Sometime during the week I listened to a lively BBC Radio Foyle debate between former Provisional IRA prisoners, Richard O’Rawe and Raymond McCartney. The discussion focussed exclusively on the events of early July 1981 when the republican hunger striker Joe McDonnell was close to death. O’Rawe’s position has been consistent in that he has never deviated from his claim that the Provisional leadership rejected a decision by the prison leadership to accept a British offer that would have ended the strike, thus ensuring no further loss of life. McCartney, a member of the 1980 hunger strike team, has been no less consistent than O’Rawe in his rejection of this account. For him any offers that were made were fatally compromised by the refusal of the British government to provide adequate specification for the means of their enactment.
Before the debate started I was firmly of the opinion that O’Rawe’s version of events was correct. I have long felt that there was a more authentic ring to his claims than to the dismissal of those claims by his critics. Not just because on other issues I have heard many of those critics not infrequently deny the most obvious and try to argue that black was white, but because on all of the occasions that I have discussed the matter with O’Rawe over the past decade he was so thorough and methodical in his marshalling of the evidence and appeared to have no reason to make it up as his detractors sometimes like to suggest. I have also had the opportunity to discuss the matter with some of those opposed to him. And while I never sensed that they were being dishonest in what they said to me I was never with them frequently enough to allow their arguments to grow on me. And some of those who waged their critique of O’Rawe on radio and TV tended to sound like hectoring bullies more intent on silencing him than allowing him to make any case.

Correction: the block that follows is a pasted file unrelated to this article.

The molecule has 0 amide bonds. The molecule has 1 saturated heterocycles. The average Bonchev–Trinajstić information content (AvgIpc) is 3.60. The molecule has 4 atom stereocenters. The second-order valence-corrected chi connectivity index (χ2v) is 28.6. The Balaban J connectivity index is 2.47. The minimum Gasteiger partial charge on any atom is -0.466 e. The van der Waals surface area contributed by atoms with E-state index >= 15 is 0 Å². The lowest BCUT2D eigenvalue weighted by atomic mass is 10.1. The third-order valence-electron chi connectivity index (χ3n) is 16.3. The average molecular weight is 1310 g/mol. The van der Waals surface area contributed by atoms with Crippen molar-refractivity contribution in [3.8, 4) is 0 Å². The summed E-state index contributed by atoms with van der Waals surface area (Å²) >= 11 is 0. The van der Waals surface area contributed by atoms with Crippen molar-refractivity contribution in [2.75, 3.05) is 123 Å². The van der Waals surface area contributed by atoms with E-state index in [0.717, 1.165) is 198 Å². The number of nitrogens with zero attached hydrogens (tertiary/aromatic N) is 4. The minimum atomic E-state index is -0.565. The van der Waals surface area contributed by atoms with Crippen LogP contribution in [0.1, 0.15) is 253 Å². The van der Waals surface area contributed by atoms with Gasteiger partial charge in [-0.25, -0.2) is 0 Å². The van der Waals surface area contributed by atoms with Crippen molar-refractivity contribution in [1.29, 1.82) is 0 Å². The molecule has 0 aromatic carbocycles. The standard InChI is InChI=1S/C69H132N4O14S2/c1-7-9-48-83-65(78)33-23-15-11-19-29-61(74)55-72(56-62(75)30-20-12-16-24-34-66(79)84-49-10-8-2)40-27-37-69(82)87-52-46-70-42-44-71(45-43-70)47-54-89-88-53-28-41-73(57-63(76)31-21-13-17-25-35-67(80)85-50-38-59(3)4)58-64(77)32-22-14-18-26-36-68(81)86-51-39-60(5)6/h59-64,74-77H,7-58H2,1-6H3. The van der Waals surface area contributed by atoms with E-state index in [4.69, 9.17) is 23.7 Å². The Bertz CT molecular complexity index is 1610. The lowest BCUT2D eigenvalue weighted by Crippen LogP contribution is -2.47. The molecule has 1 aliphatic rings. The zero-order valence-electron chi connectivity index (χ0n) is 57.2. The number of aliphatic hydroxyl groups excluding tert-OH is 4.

In spite of that I tried not to let my prejudice shape my hearing of the Radio Foyle exchange. I could not deny that I knew from experience that McCartney would put party before accuracy. He did this in AP/RN comments hostile to both Tommy Gorman and me after we had accused the Provisional IRA of killing Joe O’Connor of the Real IRA in October 2000. He made the charge that we were guilty of fabrication. Yet I remained willing to listen as fairly as I could to any case that he might make against O’Rawe and judge it on its merits and not on the baggage and bias from yesteryear.
After the debate I concluded that nothing had emerged during it that would cause me to rethink my view on it. If persuasiveness was to be measured in points awarded for content, tone and conviction, then O’Rawe won the exchange. His argument had an internal coherence not so pronounced in McCartney’s. His delivery was weak however and McCartney scored significantly in the way listeners heard things rather than what they actually heard. In the end conviction gave O’Rawe the majority verdict. He spoke as if he was genuinely convinced of what he was saying. This corresponds to a wider view out there which holds that O’Rawe, rightly or wrongly, memory serving him or failing him, at least believes what he has to say. McCartney while presumably believing his own account seemed to lack the passion of O’Rawe in making the argument. He came across more like a politician defending a position which may have been right or could have been wrong but which needed defending nonetheless.